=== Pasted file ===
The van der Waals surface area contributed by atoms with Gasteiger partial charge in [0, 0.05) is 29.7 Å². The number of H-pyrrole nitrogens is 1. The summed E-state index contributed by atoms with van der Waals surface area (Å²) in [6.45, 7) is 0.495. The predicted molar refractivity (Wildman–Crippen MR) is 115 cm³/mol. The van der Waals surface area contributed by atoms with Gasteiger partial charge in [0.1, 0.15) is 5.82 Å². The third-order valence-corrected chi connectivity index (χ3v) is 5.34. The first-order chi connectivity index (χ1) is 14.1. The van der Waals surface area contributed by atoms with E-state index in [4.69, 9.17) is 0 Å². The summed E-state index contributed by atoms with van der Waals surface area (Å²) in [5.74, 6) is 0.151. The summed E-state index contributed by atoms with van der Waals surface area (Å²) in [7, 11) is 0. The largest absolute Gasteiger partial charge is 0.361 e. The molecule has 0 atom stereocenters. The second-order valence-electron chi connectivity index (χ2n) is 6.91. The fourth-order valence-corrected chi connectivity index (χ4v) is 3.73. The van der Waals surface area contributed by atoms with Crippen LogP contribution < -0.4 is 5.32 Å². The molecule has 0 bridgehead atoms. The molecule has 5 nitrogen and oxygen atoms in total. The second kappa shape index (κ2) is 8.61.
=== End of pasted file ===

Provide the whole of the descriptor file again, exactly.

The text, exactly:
The van der Waals surface area contributed by atoms with Gasteiger partial charge in [0, 0.05) is 29.7 Å². The number of H-pyrrole nitrogens is 1. The summed E-state index contributed by atoms with van der Waals surface area (Å²) in [6.45, 7) is 0.495. The predicted molar refractivity (Wildman–Crippen MR) is 115 cm³/mol. The van der Waals surface area contributed by atoms with Gasteiger partial charge in [0.1, 0.15) is 5.82 Å². The third-order valence-corrected chi connectivity index (χ3v) is 5.34. The first-order chi connectivity index (χ1) is 14.1. The van der Waals surface area contributed by atoms with E-state index in [4.69, 9.17) is 0 Å². The summed E-state index contributed by atoms with van der Waals surface area (Å²) in [5.74, 6) is 0.151. The summed E-state index contributed by atoms with van der Waals surface area (Å²) in [7, 11) is 0. The largest absolute Gasteiger partial charge is 0.361 e. The molecule has 0 atom stereocenters. The second-order valence-electron chi connectivity index (χ2n) is 6.91. The fourth-order valence-corrected chi connectivity index (χ4v) is 3.73. The van der Waals surface area contributed by atoms with Crippen LogP contribution < -0.4 is 5.32 Å². The molecule has 0 bridgehead atoms. The molecule has 5 nitrogen and oxygen atoms in total. The second kappa shape index (κ2) is 8.61.